We must not allow ourselves to be deflected by the feminists who are anxious to force us to regard the two sexes as completely equal in position and worth
Man has, as it were, become a kind of prosthetic God. When he puts on all his auxiliary organs, he is truly magnificent; but those organs have not grown on him and they still give him much trouble at times.
Topics: Humankind, Humanity
Work has a greater effect than any other technique of living in the direction of binding the individual more closely to reality; in his work, at least, he is securely attached to a part of reality, the human community.
The psychoanalysis of individual human beings, however, teaches us with quite special insistence that the god of each of them is formed in the likeness of his father, that his personal relation to God depends on his relation to his father in the flesh and oscillates and changes along with that relation, and that at bottom God is nothing other than an exalted father.
One feels inclined to say that the intention that man should be “happy” is not included in the plan of “Creation.”
One day in retrospect the years of struggle will strike you as the most beautiful.
Children are completely egoistic; they feel their needs intensely and strive ruthlessly to satisfy them.
These [religious ideas] are given out as teachings, are not precipitates of experience or end-results of thinking: they are illusions, fulfillments of the oldest, strongest and most urgent wishes of mankind.
We have long observed that every neurosis has the result, and therefore probably the purpose, of forcing the patient out of real life, of alienating him from actuality.
Topics: Mental Illness
Life as we find it is too hard for us; it entails too much pain, too many disappointments, impossible tasks. We cannot do without palliative remedies.
Our knowledge of the historical worth of certain religious doctrines increases our respect for them, but does not invalidate our proposal that they should cease to be put forward as the reasons for the precepts of civilization. On the contrary! Those historical residues have helped us to view religious teachings, as it were, as neurotic relics, and we may now argue that the time has probably come, as it does in an analytic treatment, for replacing the effects of repression by the results of the rational operation of the intellect.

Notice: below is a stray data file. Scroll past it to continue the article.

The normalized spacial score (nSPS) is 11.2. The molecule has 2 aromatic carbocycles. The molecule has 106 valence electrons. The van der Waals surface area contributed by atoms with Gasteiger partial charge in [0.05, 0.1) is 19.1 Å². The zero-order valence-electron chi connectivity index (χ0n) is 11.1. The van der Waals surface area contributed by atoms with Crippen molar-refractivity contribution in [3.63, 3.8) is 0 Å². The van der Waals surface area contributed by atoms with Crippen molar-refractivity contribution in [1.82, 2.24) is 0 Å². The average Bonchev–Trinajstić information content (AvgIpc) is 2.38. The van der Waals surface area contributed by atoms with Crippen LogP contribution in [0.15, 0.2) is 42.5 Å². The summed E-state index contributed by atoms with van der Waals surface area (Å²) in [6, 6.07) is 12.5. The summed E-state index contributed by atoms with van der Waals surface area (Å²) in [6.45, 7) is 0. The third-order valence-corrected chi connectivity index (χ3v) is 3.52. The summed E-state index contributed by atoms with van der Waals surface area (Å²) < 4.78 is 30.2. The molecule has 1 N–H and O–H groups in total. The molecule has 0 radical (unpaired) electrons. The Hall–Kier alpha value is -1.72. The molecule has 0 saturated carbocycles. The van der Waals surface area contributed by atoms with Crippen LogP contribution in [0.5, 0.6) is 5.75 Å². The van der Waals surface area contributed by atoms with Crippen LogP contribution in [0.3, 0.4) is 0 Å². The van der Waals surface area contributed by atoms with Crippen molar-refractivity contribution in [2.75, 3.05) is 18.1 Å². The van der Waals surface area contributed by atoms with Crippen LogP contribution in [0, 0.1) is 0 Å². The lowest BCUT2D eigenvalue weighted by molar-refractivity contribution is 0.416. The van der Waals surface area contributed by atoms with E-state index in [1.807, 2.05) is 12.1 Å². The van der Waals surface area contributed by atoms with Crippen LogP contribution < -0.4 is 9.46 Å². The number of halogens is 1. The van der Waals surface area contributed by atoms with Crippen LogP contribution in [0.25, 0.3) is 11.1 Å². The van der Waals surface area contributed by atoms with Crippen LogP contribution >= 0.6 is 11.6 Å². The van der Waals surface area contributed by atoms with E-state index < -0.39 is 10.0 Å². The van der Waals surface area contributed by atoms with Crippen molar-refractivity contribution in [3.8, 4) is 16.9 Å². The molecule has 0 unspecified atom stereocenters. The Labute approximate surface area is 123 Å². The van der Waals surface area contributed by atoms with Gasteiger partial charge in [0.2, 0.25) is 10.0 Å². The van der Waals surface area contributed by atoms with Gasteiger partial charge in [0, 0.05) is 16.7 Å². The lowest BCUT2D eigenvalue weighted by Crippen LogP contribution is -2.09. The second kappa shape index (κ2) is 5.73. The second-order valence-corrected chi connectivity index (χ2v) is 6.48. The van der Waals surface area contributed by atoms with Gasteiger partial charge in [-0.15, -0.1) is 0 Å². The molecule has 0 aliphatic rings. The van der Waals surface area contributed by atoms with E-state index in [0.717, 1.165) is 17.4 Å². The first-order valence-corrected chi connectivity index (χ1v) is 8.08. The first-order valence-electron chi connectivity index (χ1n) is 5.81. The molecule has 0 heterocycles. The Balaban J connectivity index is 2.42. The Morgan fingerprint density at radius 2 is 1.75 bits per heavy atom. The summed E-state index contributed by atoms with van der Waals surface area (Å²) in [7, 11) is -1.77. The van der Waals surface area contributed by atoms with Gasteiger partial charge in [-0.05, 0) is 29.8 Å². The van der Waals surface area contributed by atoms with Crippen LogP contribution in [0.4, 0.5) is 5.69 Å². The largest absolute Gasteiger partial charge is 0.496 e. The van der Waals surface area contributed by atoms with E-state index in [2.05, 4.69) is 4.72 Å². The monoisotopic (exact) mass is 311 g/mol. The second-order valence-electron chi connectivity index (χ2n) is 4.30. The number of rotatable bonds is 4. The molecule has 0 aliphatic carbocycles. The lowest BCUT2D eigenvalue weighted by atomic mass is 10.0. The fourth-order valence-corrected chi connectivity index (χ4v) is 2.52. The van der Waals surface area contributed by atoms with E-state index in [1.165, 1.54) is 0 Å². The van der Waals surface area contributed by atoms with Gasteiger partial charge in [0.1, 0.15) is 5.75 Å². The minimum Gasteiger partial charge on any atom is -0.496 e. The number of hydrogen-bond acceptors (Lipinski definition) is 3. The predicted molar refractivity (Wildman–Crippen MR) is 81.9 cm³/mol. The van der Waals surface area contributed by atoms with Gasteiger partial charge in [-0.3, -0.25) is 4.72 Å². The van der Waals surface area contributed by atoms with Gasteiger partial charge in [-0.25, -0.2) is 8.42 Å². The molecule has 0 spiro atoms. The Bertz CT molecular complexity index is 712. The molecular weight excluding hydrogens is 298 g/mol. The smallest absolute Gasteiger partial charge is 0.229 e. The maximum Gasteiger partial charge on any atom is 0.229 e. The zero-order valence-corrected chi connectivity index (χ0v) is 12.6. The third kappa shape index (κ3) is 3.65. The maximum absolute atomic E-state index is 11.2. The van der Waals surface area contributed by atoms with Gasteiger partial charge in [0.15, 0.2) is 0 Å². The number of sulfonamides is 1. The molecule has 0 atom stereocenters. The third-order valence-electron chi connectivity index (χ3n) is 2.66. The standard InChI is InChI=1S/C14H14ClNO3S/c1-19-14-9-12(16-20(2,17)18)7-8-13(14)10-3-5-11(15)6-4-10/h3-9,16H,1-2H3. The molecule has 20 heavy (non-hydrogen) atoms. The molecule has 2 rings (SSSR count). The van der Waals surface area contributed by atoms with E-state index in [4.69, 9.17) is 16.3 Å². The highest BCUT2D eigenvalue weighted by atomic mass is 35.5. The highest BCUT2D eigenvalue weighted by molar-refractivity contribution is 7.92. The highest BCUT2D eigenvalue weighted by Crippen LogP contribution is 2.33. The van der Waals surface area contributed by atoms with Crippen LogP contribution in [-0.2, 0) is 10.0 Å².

We are threatened with suffering from three directions: from our own body, which is doomed to decay and dissolution and which cannot even do without pain and anxiety as warning signals; from the external world, which may rage against us with overwhelming and merciless forces of destruction; and finally from our relations to other men. The suffering which comes from this last source is perhaps more painful than any other.
The expectation that every neurotic phenomenon can be cured may, I suspect, be derived from the layman’s belief that the neuroses are something quite unnecessary which have no right whatever to exist. Whereas in fact they are severe, constitutionally fixed illnesses, which rarely restrict themselves to only a few attacks but persist as a rule over long periods throughout life.
Topics: Mental Illness
He that has eyes to see and ears to hear may convince himself that no mortal can keep a secret. If his lips are silent, he chatters with his fingertips; betrayal oozes out of him at every pore.
I consider it a good rule for letter-writing to leave unmentioned what the recipient already knows, and instead tell him something new.
How bold one gets when one is sure of being loved!
We know less about the sexual life of little girls than of boys. But we need not feel ashamed of this distinction; after all, the sexual life of adult women is a dark continent for psychology.
Topics: Girls, Children
One is very crazy when in love.
A man should not strive to eliminate his complexes but to get into accord with them, for they are legitimately what directs his conduct in the world.
Topics: Awareness, Instincts, Acceptance, Appropriateness, Aptness, Realization
The essence of repression lies simply in turning something away, and keeping it a distance from the conscious.
It would be one of the greatest triumphs of humanity, one of the most tangible liberations from the constraints of nature to which mankind is subject, if we could succeed in raising the responsible act of procreating children to the level of a deliberate and intentional activity and in freeing it from its entanglement with the necessary satisfaction of a natural need.
The goal towards which the pleasure principle impels us—of becoming happy—is not attainable: yet we may not—nay, cannot—give up the efforts to come nearer to realization of it by some means or other.
Religious ideas have sprung from the same need as all the other achievements of culture: from the necessity for defending itself against the crushing supremacy of nature
Topics: Religion, Achievement
Wondering Whom to Read Next?
- Alfred Adler Austrian Psychiatrist
- Viktor Frankl Austrian Psychiatrist
- Richard Feynman American Physicist
- Hans Bethe American Physicist
- Steven Weinberg American Physicist
- Carl Reiner American Comedian
- Wilhelm Reich Austrian Psychoanalyst
- Friedrich Hayek British Economist, Social Philosopher
- Karl Popper Austrian-born British Philosopher
- Martin Buber Austrian Jewish Philosopher